1. The 88 is a real find. If the mileage is accurate, it indicates the car probably has electrical problems and sits parked most of the time. If you're good at sleuthing, or rewiring, this is a keeper. One of the rarest American made cars, ever. Only a dozen or so '88s were made with T tops. So even rarer.

    Here is an '88 with aftermarket T tops. The entire car is extremely well done. Note the lack of Ferrari badgewear. And the MERA embroidery on the seats (not an original option).

    1988 MERA

    2. This is NOT a Mera. Tail lights give it away. Sounds like a project car. So if you want to spend less at first (maybe more fixing it up?), and don't care about resale value, heck, get yourself a fun project car for under 10 Grand.

    -Stan (..who is heading out to the garage to sit in his car and watch Magnum PI reruns..)

    1. Interesting, Stan! Certainly the 1988 Fiero GT is the one to have, so I can see where it also would be the best base for this conversion. Is there any manual gearbox that would mate to (and survive) the Cadillac V-8?

    2. Very cool Stan. Awesome to have a specialist comment on this pair.
      I agree about the badging. My father and I rebuilt a California speedster and It came with a Porsche owners club badge and 356 registry badge on the rear vents. I pulled them off right away and sold them to another poser.

    3. Bobinott,

      Sadly, in 2013, I had a freak accident where my foot came off my leg (yeah, go ahead and wince... seems like everyone has this reaction when I say that). The freaky thing was that the skin didn't break. Emergency room techs knocked me out, and it took 5 people to "pop" my foot back on (three pulling me by my arms, 2 pulling my leg).


      (sadly, I was unconscious to witness this pretty amazing bit of meat mechanics)

      So now I have a "normal" looking leg... with no ligature connecting the foot to the rest of me (all snapped when the foot left its normal resting place). Means I can't drive a shift anymore (rats). So my MERA is auto.

      I have a Manta Montage and a Mirage. Both are sticks..wife bought the Mirage for me to inspire me to make my leg work. Sadly, no amount of inspiration can change the absence of ligature.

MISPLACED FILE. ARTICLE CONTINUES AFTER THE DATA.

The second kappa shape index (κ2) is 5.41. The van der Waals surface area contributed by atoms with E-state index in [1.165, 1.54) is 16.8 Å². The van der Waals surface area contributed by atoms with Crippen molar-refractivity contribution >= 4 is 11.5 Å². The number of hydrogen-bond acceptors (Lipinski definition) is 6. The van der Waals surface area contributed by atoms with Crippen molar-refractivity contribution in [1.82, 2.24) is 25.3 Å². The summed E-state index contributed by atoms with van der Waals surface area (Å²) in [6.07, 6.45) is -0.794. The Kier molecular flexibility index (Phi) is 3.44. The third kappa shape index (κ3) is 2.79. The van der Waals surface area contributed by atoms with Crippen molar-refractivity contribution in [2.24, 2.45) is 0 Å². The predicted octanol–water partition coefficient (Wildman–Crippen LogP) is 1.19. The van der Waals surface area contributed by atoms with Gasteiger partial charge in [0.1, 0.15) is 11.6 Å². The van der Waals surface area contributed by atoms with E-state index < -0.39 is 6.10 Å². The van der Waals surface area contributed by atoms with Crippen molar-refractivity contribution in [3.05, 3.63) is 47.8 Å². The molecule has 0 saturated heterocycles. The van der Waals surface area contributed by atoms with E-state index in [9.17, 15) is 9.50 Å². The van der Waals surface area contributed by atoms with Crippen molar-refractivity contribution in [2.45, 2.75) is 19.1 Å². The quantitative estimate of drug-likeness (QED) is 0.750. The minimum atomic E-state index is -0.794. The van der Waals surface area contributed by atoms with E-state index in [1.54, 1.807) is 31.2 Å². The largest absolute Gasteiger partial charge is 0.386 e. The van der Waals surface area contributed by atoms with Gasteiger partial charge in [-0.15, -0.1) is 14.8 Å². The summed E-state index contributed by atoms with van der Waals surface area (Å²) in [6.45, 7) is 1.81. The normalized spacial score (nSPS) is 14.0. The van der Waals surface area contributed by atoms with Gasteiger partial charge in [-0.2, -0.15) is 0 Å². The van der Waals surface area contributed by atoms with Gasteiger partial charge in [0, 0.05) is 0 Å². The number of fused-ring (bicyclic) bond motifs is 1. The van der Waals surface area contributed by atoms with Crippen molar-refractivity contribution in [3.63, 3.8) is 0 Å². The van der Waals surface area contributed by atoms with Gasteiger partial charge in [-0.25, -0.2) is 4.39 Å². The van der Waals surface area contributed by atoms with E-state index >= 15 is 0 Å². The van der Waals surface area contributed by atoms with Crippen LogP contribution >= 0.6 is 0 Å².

Soon the Manta Montage and Mirage will be up for sale.... The Montage was a ground-breaking electric car (from the 80s... almost 40 years ago!!), and the Mirage was Ken Wallis' personal road car. : )

      A bit about Ken Wallis and his Indy car design...

      -Stan (...yeah... *that* Stan...)

      PS Sean, LOL. Yeah, my MERA still has the Ferrari badges on the Chromadora wheels. I need to get MERA tags, just haven't done it yet (haven't driven it much-- too busy fixing up houses). Soon ( I keep telling myself that...). Haven't driven the MERA in 2 years. Sheesh. I've got WAY too many cars...

    4. And I used to think the Dos Equis guy was the most interesting man in the world.
      Your cars need to be a DT feature!
      The foot accident sounds terrible. I once had a backwards foot because of a 1/2 pipe accident, no bueno.

    5. Gee that's way worse that my experience stepping of a skateboard funny and breaking my fibula in half lengthwise. It's really a funny story especially the part where the orthopaedic invited the rest of the department in "the guys across the hall won't believe this"

      Anyway, it was my left leg and I discovered that when I had the second smaller cast on, I could drive stick. When they cut off that cast it was a month or so before I could use the clutch again.
      Maybe one of those walking cast boots would allow you to drive clutch again? If you are good you only need to use the clutch from a stop anyway.

    6. Thanks for the suggestions guys. When the accident first happened, I had to spend months off my foot, no weight bearing at all, for things to heal. Doc monitored me weekly, because calcification was setting in due to lack of use/weight bearing. Had to balance that out with things getting knit back up.